Lent has always been a part of my spiritual life, but I don't think I ever got a very good understanding of it. For the longest time, Lent was when we draped stuff in purple (yay Lutherans!) and talked about "giving up" things. Chocolate, sodas, and TV were popular choices. Note: I think my lack of understanding probably had more to do with my not paying attention than it did an improper or inadequate theological upbringing.
Turns out there's more to lent than just swearing off candy for a while and then giving up three days in. The Anglicans (and the Catholics, which, duh) talk about focusing on three spiritual practices during lent: fasting, prayer, and almsgiving. These are three areas of spiritual growth that I think are pretty important for any devout Christian (of any traditional persuasion). We should pray, that's a given. Fasting is something that we maybe don't think about very often but in general is seen as something that "is done" from time to time. And almsgiving -- giving your money to causes -- is certainly not an unfamiliar topic to the churched.
This lent, as I start to take on some of the spiritual practices of the liturgical year, I am thinking about how to incorporate these three lenten teachings into my day. I do a lot of conversational praying as I go about my regular business (generally of the "help, thanks wow" variety, and most frequently of a "helphelphelphelphelp me please!!!" or "thankyouthankyouthankyou" bent) but sitting down and praying is not really something that is a part of my life right now. Prayer, for what it is, is maybe not too difficult of a practice to incorporate, at least in theory.
Almsgiving is similarly pretty easy to figure out. We live with such abundance in this society, and how many of us never even realize it? My income technically puts me below the poverty line, but I am still astounded every day by the ease of my life, the abundance I have, the good fortune I so easily take for granted. Alms is kind of a funny word, not one that we hear or use all too often outside of Ash Wednesday services, but the concept of giving to those less fortunate is not unfamiliar and it's not too tough to figure out. I regularly donate my excess stuff to Goodwill and I tithe to my church and another ministry, but I'm sure there's more I can do. The tzedakah box my mom brought back from Israel for Gabriel is currently sitting on my kitchen table with my bible, lent book, and candle, and I'm pondering how I might be able to combine the tzedakah tradition of Judaism with the lenten practice of almsgiving in a way that makes sense for my situation and will be teachable in the coming years.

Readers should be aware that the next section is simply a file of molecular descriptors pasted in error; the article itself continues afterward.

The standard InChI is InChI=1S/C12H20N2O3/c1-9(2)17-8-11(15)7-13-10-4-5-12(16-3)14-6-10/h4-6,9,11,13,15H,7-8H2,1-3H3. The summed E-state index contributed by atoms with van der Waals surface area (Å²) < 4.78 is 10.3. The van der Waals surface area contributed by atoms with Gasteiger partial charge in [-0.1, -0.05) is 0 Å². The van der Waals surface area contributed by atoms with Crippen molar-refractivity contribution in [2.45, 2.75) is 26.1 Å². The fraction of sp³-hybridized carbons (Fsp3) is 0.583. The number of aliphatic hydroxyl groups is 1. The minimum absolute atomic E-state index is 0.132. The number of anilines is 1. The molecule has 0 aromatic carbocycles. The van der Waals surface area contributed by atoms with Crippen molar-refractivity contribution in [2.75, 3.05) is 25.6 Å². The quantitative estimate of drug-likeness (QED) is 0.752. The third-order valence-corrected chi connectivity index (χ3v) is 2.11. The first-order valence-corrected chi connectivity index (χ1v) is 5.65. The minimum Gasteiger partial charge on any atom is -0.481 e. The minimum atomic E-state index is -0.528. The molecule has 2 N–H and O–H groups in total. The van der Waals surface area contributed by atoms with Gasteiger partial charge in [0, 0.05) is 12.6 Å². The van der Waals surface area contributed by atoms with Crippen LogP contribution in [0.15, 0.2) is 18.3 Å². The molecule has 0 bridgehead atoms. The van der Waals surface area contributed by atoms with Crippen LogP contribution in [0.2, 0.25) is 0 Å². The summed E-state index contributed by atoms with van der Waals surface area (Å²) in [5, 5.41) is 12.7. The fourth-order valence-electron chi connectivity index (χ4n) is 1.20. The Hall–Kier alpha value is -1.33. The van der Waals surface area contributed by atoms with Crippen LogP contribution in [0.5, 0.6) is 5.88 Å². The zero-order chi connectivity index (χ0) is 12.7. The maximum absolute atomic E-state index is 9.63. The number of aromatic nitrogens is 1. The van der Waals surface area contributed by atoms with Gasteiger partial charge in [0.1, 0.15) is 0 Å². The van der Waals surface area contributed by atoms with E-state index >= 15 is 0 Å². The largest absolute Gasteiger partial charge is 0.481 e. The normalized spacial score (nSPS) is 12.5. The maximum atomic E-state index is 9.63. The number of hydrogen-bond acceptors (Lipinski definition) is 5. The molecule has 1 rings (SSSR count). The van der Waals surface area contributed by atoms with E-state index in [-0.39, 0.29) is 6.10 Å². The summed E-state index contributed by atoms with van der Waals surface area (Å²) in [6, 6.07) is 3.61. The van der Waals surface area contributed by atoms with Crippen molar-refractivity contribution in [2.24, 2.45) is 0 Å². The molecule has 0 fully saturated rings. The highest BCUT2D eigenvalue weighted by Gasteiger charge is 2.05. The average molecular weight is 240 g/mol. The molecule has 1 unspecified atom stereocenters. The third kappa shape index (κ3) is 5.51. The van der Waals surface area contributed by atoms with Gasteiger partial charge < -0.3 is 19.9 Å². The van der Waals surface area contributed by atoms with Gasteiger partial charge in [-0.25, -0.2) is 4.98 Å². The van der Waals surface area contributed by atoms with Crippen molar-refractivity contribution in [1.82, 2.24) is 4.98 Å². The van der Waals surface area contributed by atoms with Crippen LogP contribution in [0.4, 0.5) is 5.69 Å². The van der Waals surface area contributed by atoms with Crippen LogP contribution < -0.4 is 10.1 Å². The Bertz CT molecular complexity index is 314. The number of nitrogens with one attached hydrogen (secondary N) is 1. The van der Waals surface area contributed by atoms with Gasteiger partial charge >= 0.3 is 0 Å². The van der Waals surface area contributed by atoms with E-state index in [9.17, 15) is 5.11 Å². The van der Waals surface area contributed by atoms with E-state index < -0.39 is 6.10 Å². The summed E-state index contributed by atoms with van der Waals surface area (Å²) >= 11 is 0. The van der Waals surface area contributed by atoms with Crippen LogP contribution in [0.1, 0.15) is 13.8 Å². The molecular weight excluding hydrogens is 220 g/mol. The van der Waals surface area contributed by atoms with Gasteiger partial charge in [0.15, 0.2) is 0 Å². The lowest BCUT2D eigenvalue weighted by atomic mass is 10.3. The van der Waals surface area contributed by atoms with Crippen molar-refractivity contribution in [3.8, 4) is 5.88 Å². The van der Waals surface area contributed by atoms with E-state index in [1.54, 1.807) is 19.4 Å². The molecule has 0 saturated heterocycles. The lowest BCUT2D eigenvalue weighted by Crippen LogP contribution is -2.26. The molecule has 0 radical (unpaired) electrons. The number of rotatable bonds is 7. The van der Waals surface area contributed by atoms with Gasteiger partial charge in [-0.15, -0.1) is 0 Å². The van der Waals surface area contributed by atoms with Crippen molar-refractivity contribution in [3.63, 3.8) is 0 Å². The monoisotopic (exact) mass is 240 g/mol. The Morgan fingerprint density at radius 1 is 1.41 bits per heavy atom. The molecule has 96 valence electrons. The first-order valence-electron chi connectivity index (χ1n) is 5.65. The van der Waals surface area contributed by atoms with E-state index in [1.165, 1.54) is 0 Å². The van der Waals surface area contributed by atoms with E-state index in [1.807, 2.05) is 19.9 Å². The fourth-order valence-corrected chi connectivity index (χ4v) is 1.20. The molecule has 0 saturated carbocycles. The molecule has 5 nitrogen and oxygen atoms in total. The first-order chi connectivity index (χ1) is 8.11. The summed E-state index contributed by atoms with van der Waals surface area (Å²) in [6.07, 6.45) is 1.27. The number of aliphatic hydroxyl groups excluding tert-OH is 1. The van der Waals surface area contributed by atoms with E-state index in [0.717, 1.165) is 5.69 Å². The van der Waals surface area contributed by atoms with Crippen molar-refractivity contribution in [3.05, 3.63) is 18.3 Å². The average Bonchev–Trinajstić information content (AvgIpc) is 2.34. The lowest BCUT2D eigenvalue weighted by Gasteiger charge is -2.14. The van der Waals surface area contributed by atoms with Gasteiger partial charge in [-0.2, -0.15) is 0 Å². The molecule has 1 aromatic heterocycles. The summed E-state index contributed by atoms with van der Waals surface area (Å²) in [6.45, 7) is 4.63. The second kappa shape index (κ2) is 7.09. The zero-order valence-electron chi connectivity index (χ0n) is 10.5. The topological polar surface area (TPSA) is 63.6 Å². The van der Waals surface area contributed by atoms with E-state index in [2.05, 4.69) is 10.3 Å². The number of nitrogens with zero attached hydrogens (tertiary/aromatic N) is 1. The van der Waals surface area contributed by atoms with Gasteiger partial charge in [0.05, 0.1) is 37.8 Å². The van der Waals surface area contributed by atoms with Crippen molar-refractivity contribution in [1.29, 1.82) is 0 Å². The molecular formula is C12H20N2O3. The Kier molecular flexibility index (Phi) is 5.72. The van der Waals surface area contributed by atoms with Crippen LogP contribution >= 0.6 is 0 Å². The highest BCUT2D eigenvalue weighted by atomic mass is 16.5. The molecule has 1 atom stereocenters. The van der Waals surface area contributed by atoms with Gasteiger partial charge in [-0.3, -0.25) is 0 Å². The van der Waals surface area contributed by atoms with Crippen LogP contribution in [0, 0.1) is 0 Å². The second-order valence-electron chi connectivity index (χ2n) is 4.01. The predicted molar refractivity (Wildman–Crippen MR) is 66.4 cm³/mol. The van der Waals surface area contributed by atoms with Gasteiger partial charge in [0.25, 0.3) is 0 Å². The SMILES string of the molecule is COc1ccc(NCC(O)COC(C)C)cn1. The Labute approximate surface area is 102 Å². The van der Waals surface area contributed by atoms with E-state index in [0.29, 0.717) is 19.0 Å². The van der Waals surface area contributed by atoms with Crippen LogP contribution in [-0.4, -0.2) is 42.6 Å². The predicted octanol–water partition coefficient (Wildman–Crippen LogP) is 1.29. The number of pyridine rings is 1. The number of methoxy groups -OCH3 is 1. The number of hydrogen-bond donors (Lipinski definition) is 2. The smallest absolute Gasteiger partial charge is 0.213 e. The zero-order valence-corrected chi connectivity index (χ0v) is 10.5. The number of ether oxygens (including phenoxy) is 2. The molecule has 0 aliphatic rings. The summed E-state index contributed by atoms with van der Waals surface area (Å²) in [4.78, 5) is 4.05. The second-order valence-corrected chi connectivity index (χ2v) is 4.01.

Fasting...yikes. Nobody wants to talk about fasting, right? We used to refer to giving up chocolate (or whatever) for lent as a fast, but I don't really think that's what the church founders had in mind. Any significant fasting in the not-eating-anything-all-day sense is probably not feasible for this nursing mama, but I am poking around for thoughts on fasting a meal here and there, or maybe doing the no-meat-Fridays thing or something like that.
So. Prayer, fasting, almsgiving. These are what's been on my mind lately. They're adding up for a new, rich, deeper take on lent this year, and it's been really cool to move into this season.
Do you do anything different to mark the days of lent? Do you think there's merit to participating in these old traditions?